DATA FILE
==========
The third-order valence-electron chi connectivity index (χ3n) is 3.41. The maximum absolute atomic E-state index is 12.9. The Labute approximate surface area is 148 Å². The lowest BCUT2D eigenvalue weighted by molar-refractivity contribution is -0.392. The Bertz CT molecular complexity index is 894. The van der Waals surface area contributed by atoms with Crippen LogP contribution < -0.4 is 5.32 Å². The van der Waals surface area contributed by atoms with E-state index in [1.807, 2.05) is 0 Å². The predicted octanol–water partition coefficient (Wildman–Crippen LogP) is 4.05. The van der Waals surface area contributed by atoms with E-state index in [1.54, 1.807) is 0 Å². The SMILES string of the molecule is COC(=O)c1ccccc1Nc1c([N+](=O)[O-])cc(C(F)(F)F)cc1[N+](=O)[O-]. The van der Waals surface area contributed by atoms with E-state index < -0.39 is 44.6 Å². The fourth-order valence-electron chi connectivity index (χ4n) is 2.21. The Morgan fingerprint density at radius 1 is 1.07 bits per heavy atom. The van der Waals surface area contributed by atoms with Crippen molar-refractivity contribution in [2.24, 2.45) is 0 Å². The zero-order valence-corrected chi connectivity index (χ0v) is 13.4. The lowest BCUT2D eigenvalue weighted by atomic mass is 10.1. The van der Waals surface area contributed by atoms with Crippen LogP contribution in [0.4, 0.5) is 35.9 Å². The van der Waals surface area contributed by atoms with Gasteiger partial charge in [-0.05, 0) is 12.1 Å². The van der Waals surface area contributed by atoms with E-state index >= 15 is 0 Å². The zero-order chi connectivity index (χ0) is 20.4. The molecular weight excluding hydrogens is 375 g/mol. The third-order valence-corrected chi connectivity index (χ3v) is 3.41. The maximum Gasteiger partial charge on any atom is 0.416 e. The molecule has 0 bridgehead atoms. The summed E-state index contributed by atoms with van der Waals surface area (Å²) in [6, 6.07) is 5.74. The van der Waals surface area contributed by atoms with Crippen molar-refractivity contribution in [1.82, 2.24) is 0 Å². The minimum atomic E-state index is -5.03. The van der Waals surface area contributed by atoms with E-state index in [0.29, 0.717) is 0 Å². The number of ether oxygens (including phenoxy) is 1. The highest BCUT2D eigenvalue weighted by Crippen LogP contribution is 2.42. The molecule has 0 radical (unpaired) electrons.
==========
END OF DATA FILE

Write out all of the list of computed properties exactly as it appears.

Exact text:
The third-order valence-electron chi connectivity index (χ3n) is 3.41. The maximum absolute atomic E-state index is 12.9. The Labute approximate surface area is 148 Å². The lowest BCUT2D eigenvalue weighted by molar-refractivity contribution is -0.392. The Bertz CT molecular complexity index is 894. The van der Waals surface area contributed by atoms with Crippen LogP contribution < -0.4 is 5.32 Å². The van der Waals surface area contributed by atoms with E-state index in [1.807, 2.05) is 0 Å². The predicted octanol–water partition coefficient (Wildman–Crippen LogP) is 4.05. The van der Waals surface area contributed by atoms with E-state index in [1.54, 1.807) is 0 Å². The SMILES string of the molecule is COC(=O)c1ccccc1Nc1c([N+](=O)[O-])cc(C(F)(F)F)cc1[N+](=O)[O-]. The van der Waals surface area contributed by atoms with E-state index < -0.39 is 44.6 Å². The fourth-order valence-electron chi connectivity index (χ4n) is 2.21. The Morgan fingerprint density at radius 1 is 1.07 bits per heavy atom. The van der Waals surface area contributed by atoms with Crippen molar-refractivity contribution in [2.24, 2.45) is 0 Å². The zero-order valence-corrected chi connectivity index (χ0v) is 13.4. The lowest BCUT2D eigenvalue weighted by atomic mass is 10.1. The van der Waals surface area contributed by atoms with Crippen LogP contribution in [0.4, 0.5) is 35.9 Å². The van der Waals surface area contributed by atoms with Gasteiger partial charge in [-0.05, 0) is 12.1 Å². The van der Waals surface area contributed by atoms with E-state index >= 15 is 0 Å². The zero-order chi connectivity index (χ0) is 20.4. The molecular weight excluding hydrogens is 375 g/mol. The third-order valence-corrected chi connectivity index (χ3v) is 3.41. The maximum Gasteiger partial charge on any atom is 0.416 e. The molecule has 0 bridgehead atoms. The summed E-state index contributed by atoms with van der Waals surface area (Å²) in [6, 6.07) is 5.74. The van der Waals surface area contributed by atoms with Crippen molar-refractivity contribution in [1.82, 2.24) is 0 Å². The minimum atomic E-state index is -5.03. The van der Waals surface area contributed by atoms with E-state index in [0.29, 0.717) is 0 Å². The number of ether oxygens (including phenoxy) is 1. The highest BCUT2D eigenvalue weighted by Crippen LogP contribution is 2.42. The molecule has 0 radical (unpaired) electrons.